Coalition plans to reform House of Lords were dealt a major blow in the commons as 91 Conservative MPs voiced their opposition.
The rebellion, the biggest faced by the government since it came to power, has put the brakes on Liberal Democrat aims to see the house greatly reduced in size and made 80 percent elected.
Prime minister David Cameron and deputy Nick Clegg were aware that the rebelllion would come, causing them to shelve a planned programme motion on the reforms' timetable. However the scale of the revolt remains embarassing.
Sources told the Guardian that Cameron confronted Jesse Norman, the leader of the rebellion, outside the House of Commons division lobbies and gave him a furious dressing down, drawing comparisions to his old "Flashman character".
Although the government still won the vote in principle on its proposed reforms, with a majority of 338, Clegg's hopes of seeing the debating period set at just 10 days are now in tatters. Debates on the bills timetabling will now be expected to wait until the Autumn.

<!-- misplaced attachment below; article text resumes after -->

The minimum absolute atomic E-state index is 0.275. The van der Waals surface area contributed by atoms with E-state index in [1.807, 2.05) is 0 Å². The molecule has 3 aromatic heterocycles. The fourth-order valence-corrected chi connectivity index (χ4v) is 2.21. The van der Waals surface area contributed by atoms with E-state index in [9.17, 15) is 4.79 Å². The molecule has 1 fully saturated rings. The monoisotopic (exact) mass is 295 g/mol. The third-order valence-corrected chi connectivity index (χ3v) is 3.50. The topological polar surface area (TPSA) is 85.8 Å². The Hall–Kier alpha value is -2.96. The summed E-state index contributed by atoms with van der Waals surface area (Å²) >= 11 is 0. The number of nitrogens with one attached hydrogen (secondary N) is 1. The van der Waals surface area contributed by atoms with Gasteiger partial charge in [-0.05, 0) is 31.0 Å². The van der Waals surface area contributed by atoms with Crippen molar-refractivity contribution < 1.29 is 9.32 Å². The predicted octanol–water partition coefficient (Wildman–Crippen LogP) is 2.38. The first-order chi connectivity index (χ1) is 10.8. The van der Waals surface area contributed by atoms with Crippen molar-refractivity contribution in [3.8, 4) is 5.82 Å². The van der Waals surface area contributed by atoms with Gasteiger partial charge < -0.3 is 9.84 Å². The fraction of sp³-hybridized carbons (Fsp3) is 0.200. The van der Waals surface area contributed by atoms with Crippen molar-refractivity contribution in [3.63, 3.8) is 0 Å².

The repercussions for the coalition, should the reforms fail to materialise, could be far ranging, as senior Lib Dems have warned the party that they would cause some problems of their own should the Tories not keep up their end of the bargain.
Deputy leader Simon Hughes repeated previous threats made by Clegg's aide Richard Reeves that the Lib Dems would stall Conservative boundary change proposals.
Education secretary Michael Gove told Newsnight that the it was a matter of regret to see colleagues voting against the government.
However he remained positve and said: "We have had the biggest vote in favour of House of Lords reform ever. There is now a task for me and for other who believe in reform to persuade our colleagues."
Clegg emailed Liberal Democrats claiming that the vote was a "huge triumph" for the party.
"We have been reasonable and looked at acceptable compromises at every stage. That is why we agreed to withdraw today's timetabling motion, to allow the Conservative team in government take more time over the summer to talk to their backbench colleagues," he wrote.
Although he will celebrate the bill making any progress at all, its lack of movement will continue to sow seeds of discontent in the coalition.